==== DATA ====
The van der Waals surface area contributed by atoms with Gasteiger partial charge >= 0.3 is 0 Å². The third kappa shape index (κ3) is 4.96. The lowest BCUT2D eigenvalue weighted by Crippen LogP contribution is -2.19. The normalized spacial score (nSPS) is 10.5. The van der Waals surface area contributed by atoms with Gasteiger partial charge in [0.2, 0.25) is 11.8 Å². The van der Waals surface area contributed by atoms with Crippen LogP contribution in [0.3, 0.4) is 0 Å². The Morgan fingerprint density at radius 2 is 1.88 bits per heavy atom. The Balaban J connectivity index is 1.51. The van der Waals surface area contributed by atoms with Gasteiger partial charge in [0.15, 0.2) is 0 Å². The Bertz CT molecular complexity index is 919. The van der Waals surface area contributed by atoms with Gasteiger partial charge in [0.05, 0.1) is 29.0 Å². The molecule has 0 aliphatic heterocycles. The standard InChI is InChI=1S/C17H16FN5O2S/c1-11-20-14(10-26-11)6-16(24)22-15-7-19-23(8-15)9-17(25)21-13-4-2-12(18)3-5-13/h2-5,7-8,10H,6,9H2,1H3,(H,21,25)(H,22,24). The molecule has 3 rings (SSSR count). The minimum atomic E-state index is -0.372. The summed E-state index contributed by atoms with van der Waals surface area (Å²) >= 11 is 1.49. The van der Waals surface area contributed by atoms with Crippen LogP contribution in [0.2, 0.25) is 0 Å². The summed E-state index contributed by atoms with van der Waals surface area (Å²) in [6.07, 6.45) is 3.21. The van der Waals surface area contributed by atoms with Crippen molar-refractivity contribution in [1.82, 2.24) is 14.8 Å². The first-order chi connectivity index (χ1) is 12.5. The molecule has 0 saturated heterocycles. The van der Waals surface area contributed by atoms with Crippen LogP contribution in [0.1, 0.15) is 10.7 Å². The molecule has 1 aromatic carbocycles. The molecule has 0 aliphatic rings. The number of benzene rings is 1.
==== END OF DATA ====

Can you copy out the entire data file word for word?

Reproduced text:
The van der Waals surface area contributed by atoms with Gasteiger partial charge >= 0.3 is 0 Å². The third kappa shape index (κ3) is 4.96. The lowest BCUT2D eigenvalue weighted by Crippen LogP contribution is -2.19. The normalized spacial score (nSPS) is 10.5. The van der Waals surface area contributed by atoms with Gasteiger partial charge in [0.2, 0.25) is 11.8 Å². The van der Waals surface area contributed by atoms with Crippen LogP contribution in [0.3, 0.4) is 0 Å². The Morgan fingerprint density at radius 2 is 1.88 bits per heavy atom. The Balaban J connectivity index is 1.51. The van der Waals surface area contributed by atoms with Gasteiger partial charge in [0.15, 0.2) is 0 Å². The Bertz CT molecular complexity index is 919. The van der Waals surface area contributed by atoms with Gasteiger partial charge in [0.05, 0.1) is 29.0 Å². The molecule has 0 aliphatic heterocycles. The standard InChI is InChI=1S/C17H16FN5O2S/c1-11-20-14(10-26-11)6-16(24)22-15-7-19-23(8-15)9-17(25)21-13-4-2-12(18)3-5-13/h2-5,7-8,10H,6,9H2,1H3,(H,21,25)(H,22,24). The molecule has 3 rings (SSSR count). The minimum atomic E-state index is -0.372. The summed E-state index contributed by atoms with van der Waals surface area (Å²) >= 11 is 1.49. The van der Waals surface area contributed by atoms with Crippen LogP contribution in [0.2, 0.25) is 0 Å². The summed E-state index contributed by atoms with van der Waals surface area (Å²) in [6.07, 6.45) is 3.21. The van der Waals surface area contributed by atoms with Crippen molar-refractivity contribution in [1.82, 2.24) is 14.8 Å². The first-order chi connectivity index (χ1) is 12.5. The molecule has 0 saturated heterocycles. The van der Waals surface area contributed by atoms with Crippen LogP contribution in [0.1, 0.15) is 10.7 Å². The molecule has 1 aromatic carbocycles. The molecule has 0 aliphatic rings. The number of benzene rings is 1.